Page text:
A professor at the Central Michigan University recently shared the story of how she discovered a 22.5-pound rock that was used as a doorstop for more than 30 years. The rock was made up of something from out of the world, quite literally, because it was a meteor from outer space. According to the professor, the meteorite could be worth more than $100,000. The professor was Mona Sirbescu. She says she knew the rock was special when she first saw it.
“It’s the most valuable specimen I have ever held in my life, monetarily and scientifically,” Sirbescu said in a press statement from the University. The rock was given by a man from Grand Rapids, Michigan, who wanted to remain anonymous. Rocks are very commonly submitted to Sirbescu, who is part of the department of earth and atmospheric sciences of the university. Usually it is just some strange rock or mineral that people assume is special. But this time it really was something unique.
According to the anonymous man, the meteorite was passed on to him when he bought a farm in Edmore, Michigan in 1988. The previous owner of the farm told him it was a meteorite that he and his father saw falling down on their property in the 1930’s. According to Sirbescu, the man contacted her and she helped in identifying the rock as a meteorite composed of 88 percent iron and 12 percent nickel. Sirebscu sent a slice of the rock to a colleague, Dr. Catherine Corrigan, a geologist at the Smithsonian Institution in Washington, D.C, to confirm her findings.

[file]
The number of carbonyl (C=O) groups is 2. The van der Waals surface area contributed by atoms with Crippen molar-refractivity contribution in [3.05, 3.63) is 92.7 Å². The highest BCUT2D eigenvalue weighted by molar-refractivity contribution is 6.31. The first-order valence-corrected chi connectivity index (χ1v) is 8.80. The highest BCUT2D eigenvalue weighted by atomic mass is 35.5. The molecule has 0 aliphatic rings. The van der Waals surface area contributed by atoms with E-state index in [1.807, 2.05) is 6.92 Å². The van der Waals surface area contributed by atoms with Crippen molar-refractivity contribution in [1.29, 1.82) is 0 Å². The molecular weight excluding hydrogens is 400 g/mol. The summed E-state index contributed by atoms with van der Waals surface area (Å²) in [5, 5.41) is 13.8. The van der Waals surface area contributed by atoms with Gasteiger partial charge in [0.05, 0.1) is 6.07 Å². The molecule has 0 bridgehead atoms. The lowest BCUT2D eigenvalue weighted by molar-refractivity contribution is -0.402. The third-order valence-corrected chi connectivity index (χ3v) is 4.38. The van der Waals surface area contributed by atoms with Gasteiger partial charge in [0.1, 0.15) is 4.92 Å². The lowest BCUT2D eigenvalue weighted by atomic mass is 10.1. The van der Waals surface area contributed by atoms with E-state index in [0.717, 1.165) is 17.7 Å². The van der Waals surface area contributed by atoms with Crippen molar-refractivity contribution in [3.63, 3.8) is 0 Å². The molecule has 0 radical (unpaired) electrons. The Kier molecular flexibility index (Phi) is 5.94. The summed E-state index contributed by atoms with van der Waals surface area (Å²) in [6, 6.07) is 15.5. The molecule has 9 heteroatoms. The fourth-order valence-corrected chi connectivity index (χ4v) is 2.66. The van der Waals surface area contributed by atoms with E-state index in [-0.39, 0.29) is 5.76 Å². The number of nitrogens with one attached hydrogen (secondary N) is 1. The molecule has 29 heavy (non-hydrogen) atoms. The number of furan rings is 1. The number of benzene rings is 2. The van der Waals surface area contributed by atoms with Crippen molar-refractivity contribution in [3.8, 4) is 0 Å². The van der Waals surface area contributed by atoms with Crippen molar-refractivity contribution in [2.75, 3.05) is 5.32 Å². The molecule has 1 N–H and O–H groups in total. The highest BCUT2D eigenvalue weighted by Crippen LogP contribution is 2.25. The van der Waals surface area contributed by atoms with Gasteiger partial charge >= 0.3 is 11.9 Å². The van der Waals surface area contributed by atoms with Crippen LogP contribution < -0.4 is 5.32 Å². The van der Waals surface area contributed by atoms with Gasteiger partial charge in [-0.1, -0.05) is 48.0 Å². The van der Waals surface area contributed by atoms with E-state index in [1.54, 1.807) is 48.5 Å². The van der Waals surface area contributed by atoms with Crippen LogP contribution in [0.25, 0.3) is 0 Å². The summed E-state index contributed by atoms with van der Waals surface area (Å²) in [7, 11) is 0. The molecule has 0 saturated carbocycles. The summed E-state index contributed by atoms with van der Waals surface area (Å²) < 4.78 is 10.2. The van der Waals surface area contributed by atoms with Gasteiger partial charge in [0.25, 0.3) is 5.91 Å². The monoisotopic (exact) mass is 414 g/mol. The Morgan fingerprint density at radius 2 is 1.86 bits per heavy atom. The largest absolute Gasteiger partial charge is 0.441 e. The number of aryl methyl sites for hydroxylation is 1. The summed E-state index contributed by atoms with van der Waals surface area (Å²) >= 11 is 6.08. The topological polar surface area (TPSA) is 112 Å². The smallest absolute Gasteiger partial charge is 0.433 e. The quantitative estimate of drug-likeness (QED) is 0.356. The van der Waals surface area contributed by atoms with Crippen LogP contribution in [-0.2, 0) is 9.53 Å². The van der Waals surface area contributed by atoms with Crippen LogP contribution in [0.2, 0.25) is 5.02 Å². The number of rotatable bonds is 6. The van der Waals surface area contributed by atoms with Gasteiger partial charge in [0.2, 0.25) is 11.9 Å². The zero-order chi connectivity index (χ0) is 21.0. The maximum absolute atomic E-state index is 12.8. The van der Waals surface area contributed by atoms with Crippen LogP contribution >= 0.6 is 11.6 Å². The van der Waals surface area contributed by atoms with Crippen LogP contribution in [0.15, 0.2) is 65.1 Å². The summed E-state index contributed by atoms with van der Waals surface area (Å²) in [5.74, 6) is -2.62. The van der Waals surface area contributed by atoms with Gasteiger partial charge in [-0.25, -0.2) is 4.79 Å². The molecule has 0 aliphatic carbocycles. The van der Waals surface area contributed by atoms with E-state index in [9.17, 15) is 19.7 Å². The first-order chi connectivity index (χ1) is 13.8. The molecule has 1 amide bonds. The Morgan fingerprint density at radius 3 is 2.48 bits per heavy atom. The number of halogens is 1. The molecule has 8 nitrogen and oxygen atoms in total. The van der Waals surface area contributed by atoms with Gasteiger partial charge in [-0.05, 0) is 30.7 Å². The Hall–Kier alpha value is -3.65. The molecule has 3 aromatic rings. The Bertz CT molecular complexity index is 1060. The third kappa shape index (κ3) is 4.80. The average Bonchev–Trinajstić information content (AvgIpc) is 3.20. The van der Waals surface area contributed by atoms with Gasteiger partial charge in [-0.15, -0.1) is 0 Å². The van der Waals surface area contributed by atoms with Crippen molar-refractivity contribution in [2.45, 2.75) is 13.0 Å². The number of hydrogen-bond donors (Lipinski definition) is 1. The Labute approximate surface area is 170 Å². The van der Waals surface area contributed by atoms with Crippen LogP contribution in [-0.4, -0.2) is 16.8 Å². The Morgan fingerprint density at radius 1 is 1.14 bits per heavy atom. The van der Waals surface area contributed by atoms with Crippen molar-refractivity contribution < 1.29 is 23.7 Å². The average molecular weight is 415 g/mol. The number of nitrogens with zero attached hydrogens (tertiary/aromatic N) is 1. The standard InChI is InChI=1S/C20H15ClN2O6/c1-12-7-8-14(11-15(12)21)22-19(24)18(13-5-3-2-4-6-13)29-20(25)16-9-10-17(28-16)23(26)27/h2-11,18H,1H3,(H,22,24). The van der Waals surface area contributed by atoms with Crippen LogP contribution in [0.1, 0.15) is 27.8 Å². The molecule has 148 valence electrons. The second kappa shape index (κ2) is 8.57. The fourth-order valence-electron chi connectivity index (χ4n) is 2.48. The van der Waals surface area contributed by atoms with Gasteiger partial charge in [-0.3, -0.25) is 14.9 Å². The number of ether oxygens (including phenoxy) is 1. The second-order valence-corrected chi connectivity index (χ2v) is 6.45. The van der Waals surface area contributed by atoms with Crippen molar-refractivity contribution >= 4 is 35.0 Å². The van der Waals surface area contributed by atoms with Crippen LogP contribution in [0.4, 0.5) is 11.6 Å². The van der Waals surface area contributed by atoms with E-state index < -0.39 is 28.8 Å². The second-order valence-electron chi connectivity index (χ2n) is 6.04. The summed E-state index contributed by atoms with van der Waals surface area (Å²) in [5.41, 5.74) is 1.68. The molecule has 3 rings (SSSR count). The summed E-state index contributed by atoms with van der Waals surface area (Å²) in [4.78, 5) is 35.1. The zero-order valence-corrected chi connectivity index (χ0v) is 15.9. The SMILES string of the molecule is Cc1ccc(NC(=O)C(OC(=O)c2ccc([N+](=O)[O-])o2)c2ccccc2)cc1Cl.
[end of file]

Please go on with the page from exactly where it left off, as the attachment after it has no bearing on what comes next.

“Just think, what I was holding is a piece of the early solar system that literally fell into our hands,” she said.